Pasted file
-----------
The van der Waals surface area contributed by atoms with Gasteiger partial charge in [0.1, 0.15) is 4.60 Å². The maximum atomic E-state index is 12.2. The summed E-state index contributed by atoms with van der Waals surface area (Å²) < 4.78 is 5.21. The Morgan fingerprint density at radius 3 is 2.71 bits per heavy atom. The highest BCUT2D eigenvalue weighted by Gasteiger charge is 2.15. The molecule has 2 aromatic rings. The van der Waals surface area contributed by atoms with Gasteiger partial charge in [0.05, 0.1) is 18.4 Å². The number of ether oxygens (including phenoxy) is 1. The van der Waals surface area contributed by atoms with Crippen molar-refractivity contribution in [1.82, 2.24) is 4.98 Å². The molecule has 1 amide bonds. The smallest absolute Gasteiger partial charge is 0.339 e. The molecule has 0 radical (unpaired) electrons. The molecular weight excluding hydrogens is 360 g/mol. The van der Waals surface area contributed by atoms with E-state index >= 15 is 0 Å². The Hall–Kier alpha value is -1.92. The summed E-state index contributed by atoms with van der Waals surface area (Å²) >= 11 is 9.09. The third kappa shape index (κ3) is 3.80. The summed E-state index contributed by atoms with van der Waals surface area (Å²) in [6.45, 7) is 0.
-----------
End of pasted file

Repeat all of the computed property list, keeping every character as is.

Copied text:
The van der Waals surface area contributed by atoms with Gasteiger partial charge in [0.1, 0.15) is 4.60 Å². The maximum atomic E-state index is 12.2. The summed E-state index contributed by atoms with van der Waals surface area (Å²) < 4.78 is 5.21. The Morgan fingerprint density at radius 3 is 2.71 bits per heavy atom. The highest BCUT2D eigenvalue weighted by Gasteiger charge is 2.15. The molecule has 2 aromatic rings. The van der Waals surface area contributed by atoms with Gasteiger partial charge in [0.05, 0.1) is 18.4 Å². The number of ether oxygens (including phenoxy) is 1. The van der Waals surface area contributed by atoms with Crippen molar-refractivity contribution in [1.82, 2.24) is 4.98 Å². The molecule has 1 amide bonds. The smallest absolute Gasteiger partial charge is 0.339 e. The molecule has 0 radical (unpaired) electrons. The molecular weight excluding hydrogens is 360 g/mol. The van der Waals surface area contributed by atoms with E-state index >= 15 is 0 Å². The Hall–Kier alpha value is -1.92. The summed E-state index contributed by atoms with van der Waals surface area (Å²) >= 11 is 9.09. The third kappa shape index (κ3) is 3.80. The summed E-state index contributed by atoms with van der Waals surface area (Å²) in [6.45, 7) is 0.